“The ASPS and the ASAPS are committed to patient safety, advancing the quality of care, innovative treatments, and
practicing medicine based upon the best available scientific evidence. ASPS and ASAPS are eager to learn more about
the use of stem cells in plastic surgery and enthusiastically support development of a stronger evidence base in the
utilization of stem cells in reconstructive and aesthetic surgery procedures. In the meantime growing concerns have
emerged regarding advertising claims and/or clinical practices using stem cells that have not been substantiated by
scientific evidence. These concerns include:
• Use of the term “stem cell” in aesthetic surgery procedures, such as the “stem cell face lift,” with the implication
of improved results.
• Claims that skin quality can be improved from stem cell treatments, and that outcomes from fat grafting can be
improved with stem cell therapy.
• Widespread marketing, evidenced by a Google web search using the search terms “stem cell facelift” yielding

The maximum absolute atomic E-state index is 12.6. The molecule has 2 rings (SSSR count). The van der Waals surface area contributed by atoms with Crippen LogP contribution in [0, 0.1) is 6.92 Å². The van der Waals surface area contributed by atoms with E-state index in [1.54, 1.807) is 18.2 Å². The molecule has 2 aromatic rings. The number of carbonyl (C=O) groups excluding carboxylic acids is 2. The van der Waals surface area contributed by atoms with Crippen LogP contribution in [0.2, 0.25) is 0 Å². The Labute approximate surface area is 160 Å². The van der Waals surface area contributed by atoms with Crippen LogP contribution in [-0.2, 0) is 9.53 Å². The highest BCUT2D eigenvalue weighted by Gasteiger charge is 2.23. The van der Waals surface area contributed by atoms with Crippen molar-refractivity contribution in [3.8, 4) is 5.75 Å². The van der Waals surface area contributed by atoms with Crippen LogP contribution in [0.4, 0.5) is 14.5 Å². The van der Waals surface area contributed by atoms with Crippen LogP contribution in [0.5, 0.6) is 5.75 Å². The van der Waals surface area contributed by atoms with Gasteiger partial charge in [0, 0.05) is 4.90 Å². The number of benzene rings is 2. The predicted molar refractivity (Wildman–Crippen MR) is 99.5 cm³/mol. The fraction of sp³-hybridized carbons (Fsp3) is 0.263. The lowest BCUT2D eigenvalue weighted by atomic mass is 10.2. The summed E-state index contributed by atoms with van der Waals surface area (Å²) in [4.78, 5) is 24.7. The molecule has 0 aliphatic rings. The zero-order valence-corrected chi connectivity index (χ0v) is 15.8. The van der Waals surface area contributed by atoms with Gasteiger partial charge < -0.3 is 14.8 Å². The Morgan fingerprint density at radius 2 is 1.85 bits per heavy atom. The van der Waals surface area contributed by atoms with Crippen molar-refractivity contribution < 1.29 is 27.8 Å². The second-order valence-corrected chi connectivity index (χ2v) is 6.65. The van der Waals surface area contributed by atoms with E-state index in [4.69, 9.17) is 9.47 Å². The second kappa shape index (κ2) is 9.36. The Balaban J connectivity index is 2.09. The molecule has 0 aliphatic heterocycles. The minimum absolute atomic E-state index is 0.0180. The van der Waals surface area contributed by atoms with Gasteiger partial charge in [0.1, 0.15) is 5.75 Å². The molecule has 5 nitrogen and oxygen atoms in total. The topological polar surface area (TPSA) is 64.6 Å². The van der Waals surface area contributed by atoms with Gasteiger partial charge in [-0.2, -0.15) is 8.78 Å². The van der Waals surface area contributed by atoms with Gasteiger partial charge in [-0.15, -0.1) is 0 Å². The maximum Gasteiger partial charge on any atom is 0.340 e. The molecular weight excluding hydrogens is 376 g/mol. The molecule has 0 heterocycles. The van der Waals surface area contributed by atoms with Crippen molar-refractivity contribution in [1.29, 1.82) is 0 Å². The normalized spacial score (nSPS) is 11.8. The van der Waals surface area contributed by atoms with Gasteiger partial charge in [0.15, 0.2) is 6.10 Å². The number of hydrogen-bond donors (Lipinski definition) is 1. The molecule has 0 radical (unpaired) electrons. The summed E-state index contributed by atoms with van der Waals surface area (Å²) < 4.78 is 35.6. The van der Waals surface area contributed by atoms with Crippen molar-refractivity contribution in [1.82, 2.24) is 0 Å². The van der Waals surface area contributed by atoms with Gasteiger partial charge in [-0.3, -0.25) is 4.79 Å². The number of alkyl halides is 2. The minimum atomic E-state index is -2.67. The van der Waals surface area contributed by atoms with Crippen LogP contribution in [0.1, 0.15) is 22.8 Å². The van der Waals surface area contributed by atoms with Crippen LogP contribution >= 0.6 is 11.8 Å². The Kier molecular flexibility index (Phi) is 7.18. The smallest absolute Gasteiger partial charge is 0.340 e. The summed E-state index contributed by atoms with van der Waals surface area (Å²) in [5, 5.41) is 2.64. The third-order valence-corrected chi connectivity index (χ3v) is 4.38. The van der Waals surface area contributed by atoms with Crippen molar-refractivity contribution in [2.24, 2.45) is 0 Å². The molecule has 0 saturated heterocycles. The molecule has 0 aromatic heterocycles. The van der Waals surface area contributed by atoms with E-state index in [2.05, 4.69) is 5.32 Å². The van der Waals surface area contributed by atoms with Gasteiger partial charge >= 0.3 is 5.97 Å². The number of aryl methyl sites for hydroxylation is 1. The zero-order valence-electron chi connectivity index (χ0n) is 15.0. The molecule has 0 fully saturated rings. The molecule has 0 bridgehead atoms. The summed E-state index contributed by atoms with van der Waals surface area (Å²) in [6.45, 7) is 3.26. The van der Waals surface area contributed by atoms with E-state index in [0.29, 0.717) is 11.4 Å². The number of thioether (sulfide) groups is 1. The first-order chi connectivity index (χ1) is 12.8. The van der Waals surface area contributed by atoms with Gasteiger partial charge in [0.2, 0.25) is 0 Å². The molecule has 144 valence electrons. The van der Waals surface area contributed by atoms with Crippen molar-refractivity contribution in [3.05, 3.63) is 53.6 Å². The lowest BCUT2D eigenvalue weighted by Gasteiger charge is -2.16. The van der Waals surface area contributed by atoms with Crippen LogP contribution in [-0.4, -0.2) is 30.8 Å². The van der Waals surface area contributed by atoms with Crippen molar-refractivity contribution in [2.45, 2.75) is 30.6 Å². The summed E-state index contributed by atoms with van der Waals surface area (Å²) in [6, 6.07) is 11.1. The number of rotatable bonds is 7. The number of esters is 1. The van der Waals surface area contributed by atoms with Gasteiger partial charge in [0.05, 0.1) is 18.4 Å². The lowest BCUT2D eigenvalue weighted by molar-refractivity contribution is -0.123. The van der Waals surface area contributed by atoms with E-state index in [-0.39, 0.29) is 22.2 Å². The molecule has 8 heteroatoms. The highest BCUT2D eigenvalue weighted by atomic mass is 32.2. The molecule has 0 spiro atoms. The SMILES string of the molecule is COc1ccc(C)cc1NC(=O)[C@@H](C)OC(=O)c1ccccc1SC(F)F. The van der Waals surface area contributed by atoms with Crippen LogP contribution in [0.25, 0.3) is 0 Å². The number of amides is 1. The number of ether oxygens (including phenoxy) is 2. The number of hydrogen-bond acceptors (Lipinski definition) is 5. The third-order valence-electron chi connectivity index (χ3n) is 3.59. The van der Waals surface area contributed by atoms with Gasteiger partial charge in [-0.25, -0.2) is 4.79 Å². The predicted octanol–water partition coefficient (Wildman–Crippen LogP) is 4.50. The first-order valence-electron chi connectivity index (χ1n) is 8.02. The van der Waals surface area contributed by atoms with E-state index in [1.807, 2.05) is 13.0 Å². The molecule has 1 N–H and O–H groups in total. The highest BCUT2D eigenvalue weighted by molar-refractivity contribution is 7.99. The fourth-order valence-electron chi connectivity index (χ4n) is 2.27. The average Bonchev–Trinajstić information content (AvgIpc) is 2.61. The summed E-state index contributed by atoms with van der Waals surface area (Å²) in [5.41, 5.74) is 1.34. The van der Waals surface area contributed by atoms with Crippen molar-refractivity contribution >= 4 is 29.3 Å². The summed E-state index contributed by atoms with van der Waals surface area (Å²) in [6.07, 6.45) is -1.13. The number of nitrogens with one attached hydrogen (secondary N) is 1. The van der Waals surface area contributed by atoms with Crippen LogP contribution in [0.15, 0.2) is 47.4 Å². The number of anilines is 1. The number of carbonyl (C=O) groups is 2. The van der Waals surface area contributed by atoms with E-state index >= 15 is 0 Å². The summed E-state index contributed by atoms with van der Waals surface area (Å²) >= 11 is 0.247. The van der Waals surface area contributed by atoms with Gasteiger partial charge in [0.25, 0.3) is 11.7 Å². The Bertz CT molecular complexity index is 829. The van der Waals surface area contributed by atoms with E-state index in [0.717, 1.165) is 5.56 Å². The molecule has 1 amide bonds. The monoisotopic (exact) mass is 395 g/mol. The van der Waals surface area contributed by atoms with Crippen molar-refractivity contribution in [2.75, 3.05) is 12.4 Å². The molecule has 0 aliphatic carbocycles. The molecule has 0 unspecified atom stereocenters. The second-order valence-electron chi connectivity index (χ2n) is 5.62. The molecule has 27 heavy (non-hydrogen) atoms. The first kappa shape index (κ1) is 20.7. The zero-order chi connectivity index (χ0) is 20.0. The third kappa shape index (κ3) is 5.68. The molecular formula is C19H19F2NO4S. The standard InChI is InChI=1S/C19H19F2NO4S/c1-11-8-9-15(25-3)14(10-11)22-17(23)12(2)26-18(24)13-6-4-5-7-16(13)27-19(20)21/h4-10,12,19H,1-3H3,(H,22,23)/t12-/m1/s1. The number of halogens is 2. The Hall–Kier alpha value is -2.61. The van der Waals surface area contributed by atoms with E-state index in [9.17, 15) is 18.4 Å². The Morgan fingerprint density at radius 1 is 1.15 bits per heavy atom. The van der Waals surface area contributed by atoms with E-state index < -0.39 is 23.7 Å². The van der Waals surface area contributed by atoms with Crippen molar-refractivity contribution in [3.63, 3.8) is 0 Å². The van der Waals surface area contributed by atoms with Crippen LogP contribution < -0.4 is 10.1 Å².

197,000 results and “stem cell breast augmentation yielding 302,000 results, respectively.
• A lack of consistency in how these procedures are performed and how stem cells are incorporated into the
• Instructional courses, some “for profit,” that have emerged which are designed to teach methods of stem cell
extraction for aesthetic procedures.
• Many procedures being advertised by practitioners who are not board certified plastic surgeons or members of other core specialties with formal training in aesthetic procedures. Such “non-core” practitioners have not been trained in an approved residency program designed to teach the physician safe and careful evaluation of cosmetic patients or a working knowledge of the full range of aesthetic procedures.
• Specialized equipment being marketed to physicians for use in “stem cell procedures.”
• Specialized equipment to extract stem cells, including devices, may fall under FDA regulations. Some devices,
including automated machines to separate fat stem cells from fat tissues, are not yet approved for human use in
the United States.”
This position statement sums up most of the critical issues I see pertaining to the use of some very confusing and misleading terms. Unfortunately there are some unscrupulous people in the field of aesthetic medicine that can give plastic surgeons a bad name. To be fair, most of these bad actors are not in fact plastic surgeons and are simply trying to cash in on a fad. The result is that products and procedures with questionable benefit are being marketed often in a dishonest way. Truly modern day snake oil.
Thanks for reading. I welcome your questions and comments to my blog post.
Sean Maguire, M.D.